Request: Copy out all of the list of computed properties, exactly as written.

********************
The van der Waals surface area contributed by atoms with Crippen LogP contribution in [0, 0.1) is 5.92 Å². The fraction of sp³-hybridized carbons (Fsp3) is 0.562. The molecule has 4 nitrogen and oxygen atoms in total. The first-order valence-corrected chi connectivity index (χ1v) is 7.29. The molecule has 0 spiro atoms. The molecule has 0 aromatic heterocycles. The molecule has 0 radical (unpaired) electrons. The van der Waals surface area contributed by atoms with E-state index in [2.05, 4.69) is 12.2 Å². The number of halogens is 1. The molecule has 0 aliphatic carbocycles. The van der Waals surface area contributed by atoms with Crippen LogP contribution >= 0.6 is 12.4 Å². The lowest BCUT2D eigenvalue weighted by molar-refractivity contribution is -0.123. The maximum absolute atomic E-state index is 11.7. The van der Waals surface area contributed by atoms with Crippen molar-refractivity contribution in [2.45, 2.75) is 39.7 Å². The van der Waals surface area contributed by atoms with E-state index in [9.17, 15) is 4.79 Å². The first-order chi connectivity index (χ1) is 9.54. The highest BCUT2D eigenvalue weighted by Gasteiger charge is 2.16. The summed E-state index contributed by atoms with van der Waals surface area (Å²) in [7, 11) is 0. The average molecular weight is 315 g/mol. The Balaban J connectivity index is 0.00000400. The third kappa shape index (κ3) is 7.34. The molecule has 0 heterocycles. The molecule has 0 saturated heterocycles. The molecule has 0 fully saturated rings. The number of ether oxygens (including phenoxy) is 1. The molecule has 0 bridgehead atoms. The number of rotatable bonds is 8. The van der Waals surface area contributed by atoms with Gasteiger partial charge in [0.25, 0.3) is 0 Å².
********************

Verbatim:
The van der Waals surface area contributed by atoms with Crippen LogP contribution in [0, 0.1) is 5.92 Å². The fraction of sp³-hybridized carbons (Fsp3) is 0.562. The molecule has 4 nitrogen and oxygen atoms in total. The first-order valence-corrected chi connectivity index (χ1v) is 7.29. The molecule has 0 spiro atoms. The molecule has 0 aromatic heterocycles. The molecule has 0 radical (unpaired) electrons. The van der Waals surface area contributed by atoms with E-state index in [2.05, 4.69) is 12.2 Å². The number of halogens is 1. The molecule has 0 aliphatic carbocycles. The van der Waals surface area contributed by atoms with Crippen LogP contribution >= 0.6 is 12.4 Å². The lowest BCUT2D eigenvalue weighted by molar-refractivity contribution is -0.123. The maximum absolute atomic E-state index is 11.7. The van der Waals surface area contributed by atoms with Crippen molar-refractivity contribution in [2.45, 2.75) is 39.7 Å². The van der Waals surface area contributed by atoms with E-state index in [9.17, 15) is 4.79 Å². The first-order chi connectivity index (χ1) is 9.54. The highest BCUT2D eigenvalue weighted by Gasteiger charge is 2.16. The summed E-state index contributed by atoms with van der Waals surface area (Å²) in [7, 11) is 0. The average molecular weight is 315 g/mol. The Balaban J connectivity index is 0.00000400. The third kappa shape index (κ3) is 7.34. The molecule has 0 heterocycles. The molecule has 0 saturated heterocycles. The molecule has 0 fully saturated rings. The number of ether oxygens (including phenoxy) is 1. The molecule has 0 bridgehead atoms. The number of rotatable bonds is 8. The van der Waals surface area contributed by atoms with Gasteiger partial charge in [0.25, 0.3) is 0 Å².